The promoter of Chris Brown's concert has been seeking help from organisations to get the US singer, who has been convicted of assault and threatening to kill, into New Zealand.
Whether his concert in Auckland on 18 December goes ahead is still in doubt because he needs a special waiver to enter New Zealand.
But support for Brown from the likes of Dame Tariana Turia has shocked a Māori family violence worker.
Australia has given formal notice it will consider refusing him a visa, and in his first public statements, Brown has taken to Twitter to make his case for his Australian tour to go ahead.
I would be more than grateful to come to Australia to raise awareness about domestic violence.Im not the pink elephant in the room anymore— Chris Brown (@chrisbrown) September 29, 2015
My life mistakes should be a wake up call for everyone. Showing the world that mistakes don't define you. Trying to prevent spousal abuse— Chris Brown (@chrisbrown) September 29, 2015
The youth don't listen to parents nor do they listen to PSA's. The power that we have as Entertainers can change lives.— Chris Brown (@chrisbrown) September 29, 2015
Jevan Goulter is acting for the tour's promoter, Castor and Ford Tours, and has been seeking support for Brown's entry to New Zealand.
"I've been looking at organisations who have a certain kaupapa... and so I have had a look at those sorts of groups and I have looked at them to see if there's some sort of correlation or collaboration."
Mr Goulter said it was not a secret campaign but he has asked groups if they saw a benefit in Brown "being able to promote a message" that they are trying to get out to his fans.
"I would never try and advise an NGO (non-government organisation) or an organisation what it is they should be doing.
"If they feel that the ideas that I have floated - and the discussions that I've had with them are beneficial... then they're more than welcome to come out and say that publicly," Mr Goulter said.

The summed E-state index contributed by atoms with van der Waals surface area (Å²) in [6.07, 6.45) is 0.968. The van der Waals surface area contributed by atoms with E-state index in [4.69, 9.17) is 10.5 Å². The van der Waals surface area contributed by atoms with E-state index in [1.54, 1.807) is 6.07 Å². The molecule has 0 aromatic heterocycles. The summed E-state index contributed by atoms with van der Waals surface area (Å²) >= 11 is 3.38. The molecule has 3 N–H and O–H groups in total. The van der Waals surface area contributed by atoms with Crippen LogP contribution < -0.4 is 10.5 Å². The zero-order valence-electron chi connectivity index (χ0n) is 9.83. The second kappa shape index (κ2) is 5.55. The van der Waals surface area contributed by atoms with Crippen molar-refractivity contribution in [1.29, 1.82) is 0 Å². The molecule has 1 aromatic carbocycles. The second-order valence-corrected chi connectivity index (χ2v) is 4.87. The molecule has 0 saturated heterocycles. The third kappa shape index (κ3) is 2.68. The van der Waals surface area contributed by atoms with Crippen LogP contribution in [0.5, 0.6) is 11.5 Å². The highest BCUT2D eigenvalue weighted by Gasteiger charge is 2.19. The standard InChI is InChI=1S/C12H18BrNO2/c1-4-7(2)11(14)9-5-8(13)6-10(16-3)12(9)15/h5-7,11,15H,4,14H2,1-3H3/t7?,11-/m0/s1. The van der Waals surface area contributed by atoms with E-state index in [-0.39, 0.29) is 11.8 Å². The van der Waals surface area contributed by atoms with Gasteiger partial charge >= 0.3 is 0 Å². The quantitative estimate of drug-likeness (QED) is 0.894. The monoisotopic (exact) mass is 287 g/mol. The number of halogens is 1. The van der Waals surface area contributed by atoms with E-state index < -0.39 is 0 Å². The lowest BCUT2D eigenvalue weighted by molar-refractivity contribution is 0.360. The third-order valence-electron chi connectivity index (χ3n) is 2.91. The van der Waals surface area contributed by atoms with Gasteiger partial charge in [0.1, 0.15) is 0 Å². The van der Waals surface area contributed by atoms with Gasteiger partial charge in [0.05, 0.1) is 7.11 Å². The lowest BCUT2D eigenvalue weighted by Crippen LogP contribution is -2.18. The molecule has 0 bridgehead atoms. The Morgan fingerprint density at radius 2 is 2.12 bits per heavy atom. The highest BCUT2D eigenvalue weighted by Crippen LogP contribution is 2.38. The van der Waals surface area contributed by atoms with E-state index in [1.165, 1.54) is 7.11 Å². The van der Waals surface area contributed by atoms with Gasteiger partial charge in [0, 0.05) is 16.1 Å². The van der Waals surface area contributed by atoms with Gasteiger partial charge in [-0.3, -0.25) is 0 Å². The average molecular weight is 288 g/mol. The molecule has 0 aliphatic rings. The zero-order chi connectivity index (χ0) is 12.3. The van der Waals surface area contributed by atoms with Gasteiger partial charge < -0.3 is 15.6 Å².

Some MPs, including Labour's Sue Moroney and National's Judith Collins, have said Brown is not welcome in New Zealand.
But yesterday he found an ally in Dame Tariana, who said she believed in forgiveness.
"He would like to come here, he's prepared to give a particular message to our young people.
"Our young people listen to people like Chris Brown, they don't listen to me - I was involved in family violence probably for a good 12 years of my time in Parliament.
"For all the programmes that we put out there - nothing changed," Dame Tariana told Radio New Zealand's Mihingarangi Forbes.
She added that Brown "had a lot to offer" and "can only bring something good" to young people and that his messages would resonate with them.
Dame Tariana said she would write to the Immigration Minister in support of Brown.
But her comments have dismayed Tiaria Fletcher, from Waitakere Anti-Violence Essential Services (WAVES) in west Auckland.
"I've come away feeling very frustrated, very concerned at how within Māoridom, as a Māori woman, we continue to give a voice to those who have perpetrated violence against women.
"Violence against their partners - their wives - and we seem to afford them a level of mana and compassion and forgiveness.
"I think there's a price you pay before you turn around and become the messenger that supposedly can inform and influence our young people," she said.
Ms Fletcher said Chris Brown still had a long way to go before he "earned the right" to come into New Zealand and give messages to rangatahi.
"I think there's another message that Tariana Turia is missing - and that message is the bigger message about us as a country saying 'no' to family violence.
"As a country we have amongst the worst family violence statistics in the world, and as Māori, family violence statistics are devastating for us," she said.
'I prefer to look at our homegrown role models'
Dame Tariana's successor in the Māori Party, its current co-leader Marama Fox, said she did not have a view on whether Brown should be allowed into New Zealand.
But she said, while Dame Tariana made good and valid points, there were better role models than Brown.
"He is a role model, he may have some words of advice to our young people and there'll be certain young people who will listen to him.
"I prefer our own role models and I prefer to look at our homegrown role models who speak up about those issues, and any other issues for that matter.
"I'd be directing my children to look at our ancestors, our tupuna, if they were looking for role models to emulate," Ms Fox said.
Australia has already taken a step toward blocking Chris Brown from going there for the same One Hell of a Nite tour.
With tickets already on sale here, there is still no word on whether he will apply to come to New Zealand.
He was convicted in 2009 of assaulting and threatening to kill his then-girlfriend, Rihanna.